U researchers develop Iron Man suit

By By Jaime Winston

By Jaime Winston

When Iron Man comic book hero Tony Stark was kidnapped by terrorists and forced to build a weapon of mass destruction, he instead created a mechanical suit that gave him incomparable strength and the ability to fly.

Now U researchers have built a suit that will protect soldiers in combat by giving them increased strength and endurance.

“It’s the same thing, but we don’t quite have the glowing light thing in the chest or (the ability to) knock airplanes out of the sky,” Jacobsen said. The suit will instead be used to reduce troop sizes and prevent casualties.

Stephen Jacobsen managed to create a prosthetic arm with a team of mechanical engineers at the U in 1983, and has finished constructing the full exoskeleton suit.

The suit, which moves when muscles interact with built-in electrodes, could replace a group of people engaged in tasks such as carrying water or supplies.

“What you want to do is reduce the number of people in combat,” Jacobsen said. “You can have less people out there and be more agile.”

The original prosthetic arm has been fitted for injured Iraq War veterans since it was first built.

Jacobsen and his team at Raytheon Sarcos, a technological facility in the U’s Research Park, finished the first version of the suit a year ago. The person wearing the suit holds handles that signal the direction of his or her movements.

“It’s like a big power device,” Jacobsen said. “You put it on and it basically senses where you want to move and it moves there.” He refers to the technology it uses as “get out of the way control,” similar to power steering on a car.

The army will begin evaluating the second version when it comes out a year from now. The third version, which will be released in two years, will focus on specific applications like transporting material.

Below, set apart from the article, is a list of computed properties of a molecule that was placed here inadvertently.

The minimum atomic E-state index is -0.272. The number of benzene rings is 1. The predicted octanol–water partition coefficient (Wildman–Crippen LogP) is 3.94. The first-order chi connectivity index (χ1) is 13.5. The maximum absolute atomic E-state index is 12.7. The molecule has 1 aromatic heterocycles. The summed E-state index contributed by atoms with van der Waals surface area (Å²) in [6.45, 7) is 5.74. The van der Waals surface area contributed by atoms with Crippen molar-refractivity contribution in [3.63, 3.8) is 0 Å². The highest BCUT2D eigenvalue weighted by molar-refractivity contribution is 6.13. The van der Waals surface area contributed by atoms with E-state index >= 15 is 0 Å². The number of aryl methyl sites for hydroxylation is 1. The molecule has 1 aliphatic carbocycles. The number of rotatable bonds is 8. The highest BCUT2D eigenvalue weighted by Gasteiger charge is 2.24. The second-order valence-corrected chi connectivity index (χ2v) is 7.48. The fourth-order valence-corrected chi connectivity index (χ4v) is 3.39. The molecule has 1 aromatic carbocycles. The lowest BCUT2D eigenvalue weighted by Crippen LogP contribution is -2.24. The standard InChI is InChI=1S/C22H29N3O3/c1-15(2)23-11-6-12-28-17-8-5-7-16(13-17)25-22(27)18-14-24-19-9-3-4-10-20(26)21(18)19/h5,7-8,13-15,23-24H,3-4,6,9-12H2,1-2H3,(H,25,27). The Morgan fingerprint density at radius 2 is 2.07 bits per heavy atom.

Raytheon Sarcos personnel would not reveal the cost of the project, but according to an article in Popular Science the exoskeleton is a part of a seven-year, $75-million program supported by the Defense Advanced Research Project Agency for the Department of Defense.

If it’s a success, it won’t only be used by the military, Jacobsen said. He envisions the exoskeleton being used in hospitals, safely carrying patients and helping those who are paralyzed. It could also one day be used in firefighting and construction.

U researchers and interns in biomechanics, kinematics, computer science and engineering contributed to the project.

Former U student Wayco Scroggin, director of manufacturing for the exoskeleton, said the suit isn’t difficult to operate.

“When we put people in it, in five or six seconds they know how to run it,” he said. “We have yet to find very many things we ask it to do and it won’t.”

Jacobsen was the first person to wear the suit.

Current versions of the suit allow the operator to walk comfortably at 3.5 mph and run at 5.5 mph while carrying 150 lbs. The upper portion of the exoskeleton allows 40 lbs. to be held with a fully extended arm indefinitely.

Marc Olivier, core investigator for the project, was one of the first to use the exoskeleton. “There’s never a dull moment, you don’t have time to get bored,” said Olivier, who has been working on the project for about seven years.

Olivier said his main focus is on the power and control of the exoskeleton.

The machine is powered using a large electric cable attached to a land based power supply.

Olivier hopes to develop and attach a power pack to the back of the exoskeleton for long range use.

The idea for an exoskeleton has been around a long time, but the Raytheon Sarcos used miniaturized circuitries to make the suit more manageable, Jacobsen said.

Jacobsen and his team are working on the next version of the suit, which is aimed at reducing power consumption and hardening it against environmental factors.

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An exoskeleton helps in the lifting of 72-pound ammo cans during a demonstration held by Raytheon Sarcos.